By Chris Breach Guest Columnist
---- — “Glory days, they’ll pass you by.
Glory days, in the wink of young girls eye.
Glory days, glory days.”
— Bruce Springsteen
The only texts we knew were textbooks.
Jimmy Carter was in the White House. A gallon of gas was .59.9 cents at the Bonded Gas station.
A spread was something you put on your toast. It was all pro set or power-I, an earlier version of smash-mouth football.
Some of us yearned to see the rest of the world.
“I just wanted to get as far away from Logansport as I could,” said Jeff Jones, a standout wide receiver for the 1977 Logansport Berries.
Some of us never left.
“I’ve been to five states,” said Brian Wilson, a hard-hitting senior linebacker.
But before most of them left, the Berries put together a scintillating season that was one for the record books. Many of the 13 seniors got together this past weekend to reminisce about those glory days as part of the 35th reunion for the LHS Class of 1978. A handful, including Jones, Wilson and Randy Hughes, along with former head coach Don Baldini and assistant coach Lee Gaumer attended Friday’s Peru-Logan game. They were recognized for being co-champs of the North Central Conference.
“It was just a great bunch of kids,” Baldini said. “Tough kids.”
Some were trying to live up to reputations, and some were trying to earn one.
Kevin Lozier, Jones and Duke Tanguy were named to the all-state squad.
From a double-overtime 41-40 win at Kokomo Haworth in the season opener to a come-from-behind victory over Muncie Central in the final regular season game, the Berries had the flair for the dramatic.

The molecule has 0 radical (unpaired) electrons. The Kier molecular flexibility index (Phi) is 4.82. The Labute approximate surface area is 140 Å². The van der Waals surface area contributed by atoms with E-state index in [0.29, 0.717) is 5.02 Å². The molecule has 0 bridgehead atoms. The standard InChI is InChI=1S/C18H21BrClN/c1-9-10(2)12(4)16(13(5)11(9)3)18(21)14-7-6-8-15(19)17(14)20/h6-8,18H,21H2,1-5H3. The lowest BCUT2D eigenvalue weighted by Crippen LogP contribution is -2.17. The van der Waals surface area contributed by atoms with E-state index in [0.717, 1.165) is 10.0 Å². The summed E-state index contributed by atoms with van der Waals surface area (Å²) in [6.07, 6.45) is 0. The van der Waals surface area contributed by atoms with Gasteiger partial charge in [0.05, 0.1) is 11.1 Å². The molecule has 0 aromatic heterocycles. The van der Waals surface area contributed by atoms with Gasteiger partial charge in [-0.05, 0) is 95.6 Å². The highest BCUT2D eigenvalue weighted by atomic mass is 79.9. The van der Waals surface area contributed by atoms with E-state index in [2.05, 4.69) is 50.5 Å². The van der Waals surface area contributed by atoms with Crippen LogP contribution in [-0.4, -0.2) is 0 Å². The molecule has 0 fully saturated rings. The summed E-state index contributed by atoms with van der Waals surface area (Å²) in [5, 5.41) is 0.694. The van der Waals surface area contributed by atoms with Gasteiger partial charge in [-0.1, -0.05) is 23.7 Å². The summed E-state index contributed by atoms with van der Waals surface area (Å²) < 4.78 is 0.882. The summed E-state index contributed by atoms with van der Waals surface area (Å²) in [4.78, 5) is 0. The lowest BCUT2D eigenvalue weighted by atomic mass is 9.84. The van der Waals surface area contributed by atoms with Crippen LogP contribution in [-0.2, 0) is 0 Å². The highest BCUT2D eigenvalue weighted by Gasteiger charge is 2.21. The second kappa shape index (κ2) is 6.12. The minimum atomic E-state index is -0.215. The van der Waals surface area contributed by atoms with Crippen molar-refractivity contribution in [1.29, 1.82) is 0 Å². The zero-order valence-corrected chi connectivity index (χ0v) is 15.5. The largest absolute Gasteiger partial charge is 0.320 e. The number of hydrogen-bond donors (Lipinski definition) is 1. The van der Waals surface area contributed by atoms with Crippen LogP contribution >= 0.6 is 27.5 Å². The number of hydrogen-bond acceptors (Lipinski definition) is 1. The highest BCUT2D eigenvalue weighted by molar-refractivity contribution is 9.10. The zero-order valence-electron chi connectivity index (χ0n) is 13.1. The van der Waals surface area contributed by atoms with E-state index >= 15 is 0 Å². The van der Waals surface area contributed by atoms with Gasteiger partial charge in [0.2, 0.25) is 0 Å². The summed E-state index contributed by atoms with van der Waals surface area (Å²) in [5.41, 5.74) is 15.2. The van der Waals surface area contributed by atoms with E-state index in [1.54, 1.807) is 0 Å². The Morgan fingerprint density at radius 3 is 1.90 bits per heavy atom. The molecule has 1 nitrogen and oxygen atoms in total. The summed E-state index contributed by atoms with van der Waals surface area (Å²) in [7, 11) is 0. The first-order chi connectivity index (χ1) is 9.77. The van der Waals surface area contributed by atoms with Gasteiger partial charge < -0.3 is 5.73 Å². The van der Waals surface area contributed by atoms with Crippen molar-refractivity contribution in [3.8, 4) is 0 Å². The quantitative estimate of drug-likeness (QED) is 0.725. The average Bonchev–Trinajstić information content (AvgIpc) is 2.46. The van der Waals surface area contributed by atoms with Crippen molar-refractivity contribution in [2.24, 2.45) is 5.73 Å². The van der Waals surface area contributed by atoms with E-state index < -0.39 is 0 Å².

“The cardiac kids they called us,” Baldini said.
“I don’t remember the losses,” said tailback Jeff Flowers, who along with Jones earned full rides to Ball State University.
Only 24 teams qualified for the IHSAA playoffs back in those days, eight in each of what was then just three classes. You pretty much had to go undefeated to qualify. Nonetheless, what the Berries accomplished was phenomenal.
A group of 50 players from four sides of town came together to win the NCC for the first time in 16 years, and the likelihood of doing that earlier in the decade was unfathomable.
“I remember a lot of close games and a lot of fun at practice,” Gaumer said.
Another dramatic win was a 22-21 victory at Lafayette Jeff a week before Tanguy blocked a punt that was returned for a touchdown with less than 4 minutes remaining in a 10-6 win at Fort Wayne Wayne to give the Berries a 6-1 record.
After a disappointing 18-14 home loss to Mark Surface’s New Castle Trojans, the Berries got four field goals by team MVP Steve Harris in a 19-8 win at Anderson.
“That loss to New Castle was here in the rain,” Baldini recalled. “That was a bad week, but we came back and won the conference. It doesn’t seem like 35 years ago, but it is.”
The door was opened when Jeff upset Richmond the same night.
“Steve Harris saved us a lot with his foot,” said Flowers, who came all the way from California to attend Saturday’s reunion at the American Legion.
Logan controlled its own destiny and could earn the NCC title with wins over Richmond and Muncie. It wasn’t easy after the Berries fell behind 21-0 at Richmond.
“At halftime Jeff Jones said, ‘Coach, we’ve got them right where we want them,’” Gaumer said. “I said, ‘Are you kiddin’ me?” Baldy moved the tackle over about six inches, and we ended up beating them.”
On Logan’s first possession of the second half, Lozier broke a 60-yard TD run on a dive play, and the rally was on.
Junior quarterback Eric Sweet engineered a 90-yard touchdown drive late in the fourth quarter for another 22-21 comeback victory.
In the season finale, Sweet tossed a TD pass to Flowers on the “Kokomo special” play with less than 2 minutes left for the winning score to wrap up the title with a 5-2 league mark and 8-2 overall.
Jones, who now lives in Michigan after spending more than 30 years in Texas and Arizona, said everyone wanted to win for Baldini.
“I owe a lot to coach Baldini,” Flowers added.
Sweet would go on and star at the University of San Diego. Defensive end Dave Jones, Lozier and Harris, also a state champion in the discus, all earned scholarships.
Baldini often wonders what if today’s playoff format had been in place in ‘77.
“They could’ve went somewhere because we had enough talent to do that,” he said.